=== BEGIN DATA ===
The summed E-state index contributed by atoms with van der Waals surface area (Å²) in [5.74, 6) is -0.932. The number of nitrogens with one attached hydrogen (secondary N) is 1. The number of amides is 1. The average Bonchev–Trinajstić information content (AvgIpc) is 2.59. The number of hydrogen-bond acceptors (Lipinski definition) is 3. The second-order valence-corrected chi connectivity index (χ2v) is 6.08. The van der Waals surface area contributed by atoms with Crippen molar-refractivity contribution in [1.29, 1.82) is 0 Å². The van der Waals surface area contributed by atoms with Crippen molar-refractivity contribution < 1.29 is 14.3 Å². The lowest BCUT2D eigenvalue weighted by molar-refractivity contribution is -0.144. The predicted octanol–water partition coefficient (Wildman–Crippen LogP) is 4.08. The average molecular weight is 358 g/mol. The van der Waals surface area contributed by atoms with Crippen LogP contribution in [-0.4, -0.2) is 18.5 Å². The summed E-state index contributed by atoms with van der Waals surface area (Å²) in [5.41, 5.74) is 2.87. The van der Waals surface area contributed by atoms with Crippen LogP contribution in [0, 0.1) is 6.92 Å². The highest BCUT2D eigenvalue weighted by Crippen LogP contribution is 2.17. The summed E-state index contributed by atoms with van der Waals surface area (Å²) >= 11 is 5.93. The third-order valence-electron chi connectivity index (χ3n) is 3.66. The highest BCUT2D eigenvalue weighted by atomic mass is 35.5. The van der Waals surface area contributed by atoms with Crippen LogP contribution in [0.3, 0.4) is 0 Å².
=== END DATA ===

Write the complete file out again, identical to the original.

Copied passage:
The summed E-state index contributed by atoms with van der Waals surface area (Å²) in [5.74, 6) is -0.932. The number of nitrogens with one attached hydrogen (secondary N) is 1. The number of amides is 1. The average Bonchev–Trinajstić information content (AvgIpc) is 2.59. The number of hydrogen-bond acceptors (Lipinski definition) is 3. The second-order valence-corrected chi connectivity index (χ2v) is 6.08. The van der Waals surface area contributed by atoms with Crippen molar-refractivity contribution in [1.29, 1.82) is 0 Å². The van der Waals surface area contributed by atoms with Crippen molar-refractivity contribution < 1.29 is 14.3 Å². The lowest BCUT2D eigenvalue weighted by molar-refractivity contribution is -0.144. The predicted octanol–water partition coefficient (Wildman–Crippen LogP) is 4.08. The average molecular weight is 358 g/mol. The van der Waals surface area contributed by atoms with Crippen LogP contribution in [-0.4, -0.2) is 18.5 Å². The summed E-state index contributed by atoms with van der Waals surface area (Å²) in [5.41, 5.74) is 2.87. The van der Waals surface area contributed by atoms with Crippen LogP contribution in [0, 0.1) is 6.92 Å². The highest BCUT2D eigenvalue weighted by Crippen LogP contribution is 2.17. The summed E-state index contributed by atoms with van der Waals surface area (Å²) >= 11 is 5.93. The third-order valence-electron chi connectivity index (χ3n) is 3.66. The highest BCUT2D eigenvalue weighted by atomic mass is 35.5. The van der Waals surface area contributed by atoms with Crippen LogP contribution in [0.3, 0.4) is 0 Å².